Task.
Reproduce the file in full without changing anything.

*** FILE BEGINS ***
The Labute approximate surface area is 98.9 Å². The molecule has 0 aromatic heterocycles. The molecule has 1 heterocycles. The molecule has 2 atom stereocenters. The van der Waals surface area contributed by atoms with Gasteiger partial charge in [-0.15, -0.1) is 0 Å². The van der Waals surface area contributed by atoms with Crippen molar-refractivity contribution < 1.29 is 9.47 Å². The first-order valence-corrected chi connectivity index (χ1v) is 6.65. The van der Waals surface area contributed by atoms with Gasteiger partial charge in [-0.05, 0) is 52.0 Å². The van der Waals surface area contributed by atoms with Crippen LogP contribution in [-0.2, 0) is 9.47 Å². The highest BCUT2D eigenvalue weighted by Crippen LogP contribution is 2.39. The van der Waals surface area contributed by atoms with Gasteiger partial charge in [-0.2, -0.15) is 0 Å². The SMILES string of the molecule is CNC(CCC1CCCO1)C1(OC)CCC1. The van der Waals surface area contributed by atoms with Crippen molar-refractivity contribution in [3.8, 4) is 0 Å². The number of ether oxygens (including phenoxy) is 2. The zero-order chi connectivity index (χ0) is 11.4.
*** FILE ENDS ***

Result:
The Labute approximate surface area is 98.9 Å². The molecule has 0 aromatic heterocycles. The molecule has 1 heterocycles. The molecule has 2 atom stereocenters. The van der Waals surface area contributed by atoms with Gasteiger partial charge in [-0.15, -0.1) is 0 Å². The van der Waals surface area contributed by atoms with Crippen molar-refractivity contribution < 1.29 is 9.47 Å². The first-order valence-corrected chi connectivity index (χ1v) is 6.65. The van der Waals surface area contributed by atoms with Gasteiger partial charge in [-0.05, 0) is 52.0 Å². The van der Waals surface area contributed by atoms with Crippen LogP contribution in [-0.2, 0) is 9.47 Å². The highest BCUT2D eigenvalue weighted by Crippen LogP contribution is 2.39. The van der Waals surface area contributed by atoms with Gasteiger partial charge in [-0.2, -0.15) is 0 Å². The SMILES string of the molecule is CNC(CCC1CCCO1)C1(OC)CCC1. The van der Waals surface area contributed by atoms with Crippen molar-refractivity contribution in [3.8, 4) is 0 Å². The number of ether oxygens (including phenoxy) is 2. The zero-order chi connectivity index (χ0) is 11.4.